The draft for the inaugural edition of The Hundred set the tone for next year’s carnival, with some of the best white-ball players on the planet getting picked by the eight teams on Sunday.
The 100-ball competition is set to capture the imagination of fans next year with the city-based tournament finally bringing franchise cricket to the UK.
However, since there were limited spots available – 239 overseas and 331 domestic players were in the draft – most were going to be disappointed. By the end of the draft, some big names found no takers. Here we take a look at eight players to miss out.
This was the biggest surprise of the night. The world's No 1 T20 International batsman was the top scorer in the T20 Blast playing for Somerset and was recently named 20-over captain of Pakistan. But he still didn't get picked, and one of the reasons given was doubts over his availability next year as Pakistan play a Test series against England around that time. However, Test regular Shaheen Afridi was picked in the draft, which makes Babar's exclusion curious.
Even a low base price of £75,000 (Dh357,000) didn’t entice teams.
The "Universe Boss" had warned earlier that any new tournament has to have him at the start in order to succeed. "If I don't start it, it won't be a tournament," Gayle said. "I guess England should invite me over. Then I'll explode the tournament and say: 'Thank you guys, bring in a youngster now.' I will set the trend for you like I did in all tournaments around the world."
It was a great pitch but no team went for his base price of £125,000. At 40 years of age, maybe Gayle’s top franchise cricket days are drawing to a close.
Shakib Al Hasan
Another star who didn't make the cut but the reasons behind it seem more acceptable. The Bangladesh all-rounder had a base price of £100,000 and after a sensational World Cup in England with bat and ball, should have been first choice. However, with Bangladesh scheduled to play Tests in July next year, the chances of him getting clearance from his national board were slim. Which is probably why teams didn't go for him.
However, Shakib on Monday led a player strike, suspending cricket in Bangladesh over demands of better wages. It will be interesting to see where Shakib and the Bangladesh board stand next year.
Another incredible omission. The Sri Lankan slinger has reinvented himself in 2019 and is very much on top of his white-ball game, taking four wickets in four balls against New Zealand recently – the second time he has achieved that feat in his career.
But according to spin legend Shane Warne, Malinga had outpriced himself by choosing the top tier of £125,000. But if an in-form match-winner won’t command top dollar, then who will?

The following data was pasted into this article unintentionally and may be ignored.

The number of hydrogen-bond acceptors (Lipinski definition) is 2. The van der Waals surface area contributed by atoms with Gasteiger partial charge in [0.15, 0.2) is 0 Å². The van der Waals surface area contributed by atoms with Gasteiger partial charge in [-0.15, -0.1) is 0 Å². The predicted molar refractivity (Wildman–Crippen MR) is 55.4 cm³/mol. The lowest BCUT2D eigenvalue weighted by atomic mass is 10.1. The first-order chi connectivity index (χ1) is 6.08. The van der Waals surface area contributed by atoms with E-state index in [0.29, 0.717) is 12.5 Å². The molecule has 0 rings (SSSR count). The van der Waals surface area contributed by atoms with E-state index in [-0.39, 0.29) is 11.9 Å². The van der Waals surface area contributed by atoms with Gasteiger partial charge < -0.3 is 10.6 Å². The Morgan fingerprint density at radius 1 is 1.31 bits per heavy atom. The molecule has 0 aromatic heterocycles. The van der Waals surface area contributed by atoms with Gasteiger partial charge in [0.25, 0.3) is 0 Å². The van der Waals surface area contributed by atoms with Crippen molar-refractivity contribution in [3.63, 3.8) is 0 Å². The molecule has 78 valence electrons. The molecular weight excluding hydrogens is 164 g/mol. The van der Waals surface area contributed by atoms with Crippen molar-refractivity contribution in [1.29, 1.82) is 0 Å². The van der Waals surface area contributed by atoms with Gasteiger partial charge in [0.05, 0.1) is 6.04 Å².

The South African pace spearhead lost most of his edge in 2019. His pace is down, he was average at the World Cup and was negotiated expertly by batsmen in India. Rabada should have been red hot now but has generally been off his game. There is a fear he has been overbowled, which is evident in his returns.
All those asterisk with a base price of £125,000 put teams off.
The hard-hitting all-rounder has been a regular in franchise cricket across the globe. While his bowling is not as reliable as it used to be, his hitting power seemed enough to warrant the £100,000 base price. The teams didn’t think so though.
There is a view that Pollard doesn’t really go after top quality pacers, which is probably why he didn’t find too many takers. He was recently named the West Indies’ white-ball captain, so the snub would have come as a surprise.
Bravo was once the face of franchise cricket, with his dance routines, music and all-round skills having teams clamouring for his signature. But at 36, the sting seems to be going out of Bravo’s bowling and his bat has not set the stage alight consistently for a long time.
The Caribbean star was in the second highest price range of £100,000 but didn’t get the nod.
Quinton de Kock
The South African gloveman seems to have it all – fine keeper, top class opener and a hard hitting batsman. But the southpaw couldn't attract a bid, which is understandable to a degree as the current South African team is struggling in all formats.
If South African cricket continues to suffer in the international arena, the returns will diminish for its players elsewhere.